Growing up in a family that identified as middle class, I absorbed a number of other lessons about my people that were never spoken but seemed, nonetheless, inescapable conclusions. When I heard a Ralph Lauren-clad girl at my middle school say the very idea of wearing second-hand clothes made her skin crawl, and when I thought back to my childhood wardrobe of hand-me-downs and consignment-shop Osh-Kosh B’Gosh, it seemed only reasonable to conclude that the rich were prissy, while us middle-class types were realists, unpretentious and unhysterical, and better informed about germ theory.
One evening, when I was around ten, my mother regaled us at the dinner-table with a story about how her one rich friend, Sheila, childless wife of a financier, was so flummoxed by the buttons on her own washing machine that she panicked and yanked the plug from the wall outlet to stop the rinse cycle. This was on an afternoon her housekeeper had been detained by an errand. More evidence that the rich are a little feeble, I thought. All good women, and all wise men, I thought, knew how to operate a washing machine. Of course.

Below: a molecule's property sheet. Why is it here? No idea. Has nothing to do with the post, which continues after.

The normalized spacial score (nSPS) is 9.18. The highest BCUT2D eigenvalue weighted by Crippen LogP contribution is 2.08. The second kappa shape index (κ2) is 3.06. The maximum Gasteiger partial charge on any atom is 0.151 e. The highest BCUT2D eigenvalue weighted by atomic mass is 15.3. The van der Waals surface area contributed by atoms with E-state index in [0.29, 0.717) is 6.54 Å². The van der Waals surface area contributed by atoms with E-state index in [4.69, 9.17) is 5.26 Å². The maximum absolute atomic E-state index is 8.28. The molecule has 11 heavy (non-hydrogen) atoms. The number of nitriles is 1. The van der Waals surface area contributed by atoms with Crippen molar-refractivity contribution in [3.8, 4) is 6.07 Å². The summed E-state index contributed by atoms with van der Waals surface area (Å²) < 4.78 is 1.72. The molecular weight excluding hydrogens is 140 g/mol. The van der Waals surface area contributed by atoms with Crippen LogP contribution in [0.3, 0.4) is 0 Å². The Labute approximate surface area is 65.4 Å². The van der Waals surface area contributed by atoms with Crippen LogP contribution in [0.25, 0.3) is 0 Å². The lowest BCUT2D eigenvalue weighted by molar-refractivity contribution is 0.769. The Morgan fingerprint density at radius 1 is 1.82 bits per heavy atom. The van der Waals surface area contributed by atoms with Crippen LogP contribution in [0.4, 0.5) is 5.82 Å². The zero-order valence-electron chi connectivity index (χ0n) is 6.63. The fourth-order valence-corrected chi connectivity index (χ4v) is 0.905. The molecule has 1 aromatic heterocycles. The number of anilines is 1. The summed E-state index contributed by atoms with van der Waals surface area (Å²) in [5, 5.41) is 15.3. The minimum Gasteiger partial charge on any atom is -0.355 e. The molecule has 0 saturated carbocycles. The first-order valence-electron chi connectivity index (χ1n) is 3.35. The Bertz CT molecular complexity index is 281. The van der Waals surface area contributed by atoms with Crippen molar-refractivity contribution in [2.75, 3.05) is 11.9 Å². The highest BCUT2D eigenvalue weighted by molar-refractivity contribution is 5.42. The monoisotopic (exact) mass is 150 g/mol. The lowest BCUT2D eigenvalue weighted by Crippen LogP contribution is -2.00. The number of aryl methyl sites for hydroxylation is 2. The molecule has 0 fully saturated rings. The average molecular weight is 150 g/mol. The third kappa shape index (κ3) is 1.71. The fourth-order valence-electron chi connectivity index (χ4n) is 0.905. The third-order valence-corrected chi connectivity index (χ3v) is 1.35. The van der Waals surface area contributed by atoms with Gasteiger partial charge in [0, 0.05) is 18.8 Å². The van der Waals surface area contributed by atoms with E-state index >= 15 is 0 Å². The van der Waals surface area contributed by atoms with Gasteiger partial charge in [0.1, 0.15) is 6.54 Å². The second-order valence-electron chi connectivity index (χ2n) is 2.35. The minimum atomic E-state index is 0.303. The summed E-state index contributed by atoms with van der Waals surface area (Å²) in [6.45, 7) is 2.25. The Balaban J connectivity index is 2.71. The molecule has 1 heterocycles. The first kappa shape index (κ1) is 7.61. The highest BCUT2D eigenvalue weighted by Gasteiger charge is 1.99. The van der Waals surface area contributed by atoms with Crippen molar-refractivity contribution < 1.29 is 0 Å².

It’s worth stopping and asking why any of this matters. Here’s a theory:
Our sublimated class warfare has its advantages. It’s less bloody. It helps people live with some of the psychic stresses of living in a meritocracy, a system that asks us to believe that high status is correlated to social utility and individual worth.
Thinking ugly thoughts about those who enjoy more stuff than you let you blow off steam. Comedian Chris Rock tried to elevate this to a rule of engagement in 2008, when some Wall Street bankers complained volubly about the bad rap they were getting in the press. The amount of trash talk you were allowed, Rock argued, was inversely proportional to your net worth. “Sometimes, the people with the most stuff get to say the least stuff, and the people with the least stuff, get to say the most stuff. So if you want to say more stuff… Get rid of some of your stuff.”**
That’s not the theory. Here’s the theory: